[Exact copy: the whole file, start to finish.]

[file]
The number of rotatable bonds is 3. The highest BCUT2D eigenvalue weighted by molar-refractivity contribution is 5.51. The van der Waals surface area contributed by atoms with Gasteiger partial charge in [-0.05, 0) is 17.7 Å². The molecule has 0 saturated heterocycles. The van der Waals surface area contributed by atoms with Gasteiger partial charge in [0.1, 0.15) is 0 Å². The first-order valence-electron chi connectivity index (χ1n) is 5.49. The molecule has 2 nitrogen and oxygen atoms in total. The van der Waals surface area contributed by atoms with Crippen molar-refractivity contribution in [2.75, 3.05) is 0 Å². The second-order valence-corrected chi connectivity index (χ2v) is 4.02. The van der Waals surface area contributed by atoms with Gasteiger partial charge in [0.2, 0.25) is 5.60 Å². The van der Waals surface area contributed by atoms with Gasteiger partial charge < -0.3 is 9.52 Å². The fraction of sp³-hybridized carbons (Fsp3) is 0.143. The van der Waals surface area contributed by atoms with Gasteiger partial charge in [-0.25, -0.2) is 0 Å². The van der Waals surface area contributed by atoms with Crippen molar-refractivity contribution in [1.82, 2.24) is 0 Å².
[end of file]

The number of rotatable bonds is 3. The highest BCUT2D eigenvalue weighted by molar-refractivity contribution is 5.51. The van der Waals surface area contributed by atoms with Gasteiger partial charge in [-0.05, 0) is 17.7 Å². The molecule has 0 saturated heterocycles. The van der Waals surface area contributed by atoms with Gasteiger partial charge in [0.1, 0.15) is 0 Å². The first-order valence-electron chi connectivity index (χ1n) is 5.49. The molecule has 2 nitrogen and oxygen atoms in total. The van der Waals surface area contributed by atoms with Crippen molar-refractivity contribution in [2.75, 3.05) is 0 Å². The second-order valence-corrected chi connectivity index (χ2v) is 4.02. The van der Waals surface area contributed by atoms with Gasteiger partial charge in [0.2, 0.25) is 5.60 Å². The van der Waals surface area contributed by atoms with Gasteiger partial charge < -0.3 is 9.52 Å². The fraction of sp³-hybridized carbons (Fsp3) is 0.143. The van der Waals surface area contributed by atoms with Gasteiger partial charge in [-0.25, -0.2) is 0 Å². The van der Waals surface area contributed by atoms with Crippen molar-refractivity contribution in [1.82, 2.24) is 0 Å².